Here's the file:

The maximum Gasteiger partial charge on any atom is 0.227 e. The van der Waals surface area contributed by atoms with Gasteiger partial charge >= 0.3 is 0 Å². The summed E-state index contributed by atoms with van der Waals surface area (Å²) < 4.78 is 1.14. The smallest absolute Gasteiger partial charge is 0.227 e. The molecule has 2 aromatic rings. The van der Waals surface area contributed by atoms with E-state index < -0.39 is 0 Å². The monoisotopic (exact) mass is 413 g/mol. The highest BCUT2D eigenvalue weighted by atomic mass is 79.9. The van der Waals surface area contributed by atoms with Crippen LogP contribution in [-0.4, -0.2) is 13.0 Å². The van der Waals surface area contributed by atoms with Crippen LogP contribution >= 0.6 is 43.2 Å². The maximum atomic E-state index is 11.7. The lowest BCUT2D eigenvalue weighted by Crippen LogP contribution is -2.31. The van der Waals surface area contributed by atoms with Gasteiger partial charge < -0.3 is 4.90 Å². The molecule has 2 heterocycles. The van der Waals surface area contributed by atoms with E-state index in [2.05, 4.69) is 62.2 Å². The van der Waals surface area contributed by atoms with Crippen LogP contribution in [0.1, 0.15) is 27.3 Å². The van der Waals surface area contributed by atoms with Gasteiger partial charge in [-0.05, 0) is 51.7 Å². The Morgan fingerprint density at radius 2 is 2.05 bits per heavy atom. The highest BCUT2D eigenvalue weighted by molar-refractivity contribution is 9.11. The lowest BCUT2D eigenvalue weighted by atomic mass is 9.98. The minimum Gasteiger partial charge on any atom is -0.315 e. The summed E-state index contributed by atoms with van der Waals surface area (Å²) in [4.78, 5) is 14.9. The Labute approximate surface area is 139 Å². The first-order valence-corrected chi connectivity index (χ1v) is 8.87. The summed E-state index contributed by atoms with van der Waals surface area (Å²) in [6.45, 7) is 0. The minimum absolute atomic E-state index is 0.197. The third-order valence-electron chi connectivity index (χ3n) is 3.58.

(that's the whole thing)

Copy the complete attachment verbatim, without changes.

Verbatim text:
The maximum Gasteiger partial charge on any atom is 0.227 e. The van der Waals surface area contributed by atoms with Gasteiger partial charge >= 0.3 is 0 Å². The summed E-state index contributed by atoms with van der Waals surface area (Å²) < 4.78 is 1.14. The smallest absolute Gasteiger partial charge is 0.227 e. The molecule has 2 aromatic rings. The van der Waals surface area contributed by atoms with E-state index < -0.39 is 0 Å². The monoisotopic (exact) mass is 413 g/mol. The highest BCUT2D eigenvalue weighted by atomic mass is 79.9. The van der Waals surface area contributed by atoms with Crippen LogP contribution in [-0.4, -0.2) is 13.0 Å². The van der Waals surface area contributed by atoms with Crippen LogP contribution >= 0.6 is 43.2 Å². The maximum atomic E-state index is 11.7. The lowest BCUT2D eigenvalue weighted by Crippen LogP contribution is -2.31. The van der Waals surface area contributed by atoms with Gasteiger partial charge < -0.3 is 4.90 Å². The molecule has 2 heterocycles. The van der Waals surface area contributed by atoms with E-state index in [2.05, 4.69) is 62.2 Å². The van der Waals surface area contributed by atoms with Crippen LogP contribution in [0.1, 0.15) is 27.3 Å². The van der Waals surface area contributed by atoms with Gasteiger partial charge in [-0.05, 0) is 51.7 Å². The Morgan fingerprint density at radius 2 is 2.05 bits per heavy atom. The highest BCUT2D eigenvalue weighted by molar-refractivity contribution is 9.11. The lowest BCUT2D eigenvalue weighted by atomic mass is 9.98. The minimum Gasteiger partial charge on any atom is -0.315 e. The summed E-state index contributed by atoms with van der Waals surface area (Å²) in [4.78, 5) is 14.9. The Labute approximate surface area is 139 Å². The first-order valence-corrected chi connectivity index (χ1v) is 8.87. The summed E-state index contributed by atoms with van der Waals surface area (Å²) in [6.45, 7) is 0. The minimum absolute atomic E-state index is 0.197. The third-order valence-electron chi connectivity index (χ3n) is 3.58.